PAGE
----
The engineer or consultant advising the employer must bear in mind that his report on tenders should provide the factual results of his analysis of tenders.
He may need to indicate what any particular finding implies; but he does not recommend which tender should be accepted unless the employer requests this. Even so the choice of contractor must be the employer’s, and not his advisor’s. Sometimes it is necessary for the engineer or consultant to present an interim report on tenders. This can occur if there are many tenders, or complex issues need to be resolved concerning qualifications attached to tenders, or relating to the standing of tenderers if open tendering has been adopted.
While the lowest total tendered sum may be a major factor influencing choice, individual rates and prices must be examined to see whether relatively high or low rates entered could alter the ranking of tenders should certain quantities under re-measurement for payment come different from those in the bill of quantities. A contractor is entitled to set highly profitable rates for some items and non-profitable or loss rates for others. This can lead to problems if quantities are not as billed, or work has to be varied. The implication of such differences needs to be considered. Nevertheless prices for the same type of work can vary widely from one contractor to another; in this connection sums entered by the contractor in the Preliminaries Bill must be taken into account (see Section 15.10). One tenderer may put large sums there for access, insurance, setting up, etc.; another may spread the cost of such items over all his unit rates entering only a few, relatively small sums in the Preliminaries Bill. Differences in rates can also arise from different materials or methods used, different appreciation of risk, and sometimes from simple error.
If the lowest tender appears impracticably low, the employer may agree that the engineer should interview the tenderer in the hope of elucidating whether this results from the tenderer’s inexperience, over-optimism, or misunderstanding of the contract requirements. However, such a meeting can prove uninformative leaving the problem still open as to whether such a tender should be accepted. Acceptance of a tender which would put the contractor to a certain loss can lead to skimped work or the contractor failing to complete the works. To allow the tenderer to adjust his faulty price would not be permissible for a public authority but he can be allowed to withdraw his offer. However, a private employer is not precluded from bargaining with a tenderer to settle an adjusted price, or to agree upon some other solution such as offering a bonus to make up the underpriced item if the contractor completes the works early.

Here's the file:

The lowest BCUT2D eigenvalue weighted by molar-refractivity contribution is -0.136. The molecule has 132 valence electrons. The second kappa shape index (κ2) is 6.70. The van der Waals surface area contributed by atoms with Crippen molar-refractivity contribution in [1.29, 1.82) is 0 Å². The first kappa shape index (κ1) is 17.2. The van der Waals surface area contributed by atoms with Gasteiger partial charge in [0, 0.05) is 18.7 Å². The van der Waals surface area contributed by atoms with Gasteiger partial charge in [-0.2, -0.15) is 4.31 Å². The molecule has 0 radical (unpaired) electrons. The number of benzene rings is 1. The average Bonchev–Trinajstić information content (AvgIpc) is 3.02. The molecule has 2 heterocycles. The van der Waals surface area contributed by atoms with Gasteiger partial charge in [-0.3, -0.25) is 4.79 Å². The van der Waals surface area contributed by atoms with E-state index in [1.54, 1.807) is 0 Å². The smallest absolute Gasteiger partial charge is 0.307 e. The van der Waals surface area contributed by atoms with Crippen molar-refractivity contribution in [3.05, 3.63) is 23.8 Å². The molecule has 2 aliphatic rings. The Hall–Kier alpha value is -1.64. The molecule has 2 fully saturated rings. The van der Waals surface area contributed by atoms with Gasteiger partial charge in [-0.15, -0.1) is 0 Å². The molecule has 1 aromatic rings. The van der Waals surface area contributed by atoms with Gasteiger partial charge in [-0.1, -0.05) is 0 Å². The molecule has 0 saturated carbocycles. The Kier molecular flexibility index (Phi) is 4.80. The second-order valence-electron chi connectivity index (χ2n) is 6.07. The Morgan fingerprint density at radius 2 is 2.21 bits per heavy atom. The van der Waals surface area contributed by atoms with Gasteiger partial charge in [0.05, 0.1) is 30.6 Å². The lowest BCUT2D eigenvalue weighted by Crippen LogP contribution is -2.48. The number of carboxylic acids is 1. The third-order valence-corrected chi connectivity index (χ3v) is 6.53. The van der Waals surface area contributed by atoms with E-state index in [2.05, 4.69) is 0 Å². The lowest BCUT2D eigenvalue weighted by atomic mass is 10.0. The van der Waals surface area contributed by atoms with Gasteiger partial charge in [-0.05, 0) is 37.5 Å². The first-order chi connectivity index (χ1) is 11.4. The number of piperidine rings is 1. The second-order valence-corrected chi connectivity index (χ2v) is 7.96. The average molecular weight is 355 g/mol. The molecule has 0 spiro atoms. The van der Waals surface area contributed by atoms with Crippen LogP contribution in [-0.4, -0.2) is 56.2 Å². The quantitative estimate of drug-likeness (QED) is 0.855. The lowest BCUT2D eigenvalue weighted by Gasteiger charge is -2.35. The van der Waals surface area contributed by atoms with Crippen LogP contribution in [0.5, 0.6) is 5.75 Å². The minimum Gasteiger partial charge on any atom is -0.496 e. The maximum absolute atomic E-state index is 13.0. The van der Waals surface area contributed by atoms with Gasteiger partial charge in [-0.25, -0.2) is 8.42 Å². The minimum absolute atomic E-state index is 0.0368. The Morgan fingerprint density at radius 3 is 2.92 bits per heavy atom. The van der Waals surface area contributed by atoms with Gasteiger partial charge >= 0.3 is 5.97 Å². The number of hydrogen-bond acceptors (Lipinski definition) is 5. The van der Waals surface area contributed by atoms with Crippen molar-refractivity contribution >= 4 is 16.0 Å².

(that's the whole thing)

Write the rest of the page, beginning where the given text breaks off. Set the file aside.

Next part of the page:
The chances of receiving an unrealistically low tender can be minimized by avoiding open tendering and giving selected pre-qualified tenderers adequate time to prepare bids. Before tenders are received the engineer can estimate what a fair bid price should be. However, under fiercely competitive conditions lower bids may be received; or if there is much work available or the risks imposed on the contractor are high, bids can come much higher than expected. If a contractor expects he will meet administrative problems, difficulty in getting permits, payments, materials, consents, etc. and suffer from indecision or overcomplicated authorizing systems run by the employer, he will add a premium to his prices. It must be realized that contractors pay as much attention to the competence of employers, as employers pay to the competence of contractors.
A further matter to be examined is the effect of a tenderer’s pricing on the rate of payments to him during construction, that is, on the cash flow. A contractor may set his rates for early work high, such as rates for excavation and foundation concrete. Thus these, containing a large element of profit to him, will provide him with a good inflow of surplus cash at an early stage in the project.
Similarly he may enter high prices in the Preliminaries Bill for early temporary works, such as provisions of offices, etc. This pricing is of considerable financial benefit to a contractor, quickly reducing his start-up costs and borrowing needs; but it is also a dis-benefit to the employer who, often needing to borrow money to finance the capital expenditure on the project, has to pay interest thereon. Comparison of the rates of cash flow implied by different tenders may therefore need to be made to see their different financial effect on the employer. If the interest on a employer’s borrowings is capitalized, that is, not paid when due but added to his borrowings, this can magnify the effect of early cash disbursement on the employer’s costs, increasing the capital cost of the project to him. A further point is that a contractor who receives early money leaves the employer at extra risk, because if the contractor gets into financial difficulties, much of the early money may not have been spent on permanent works of value to the employer.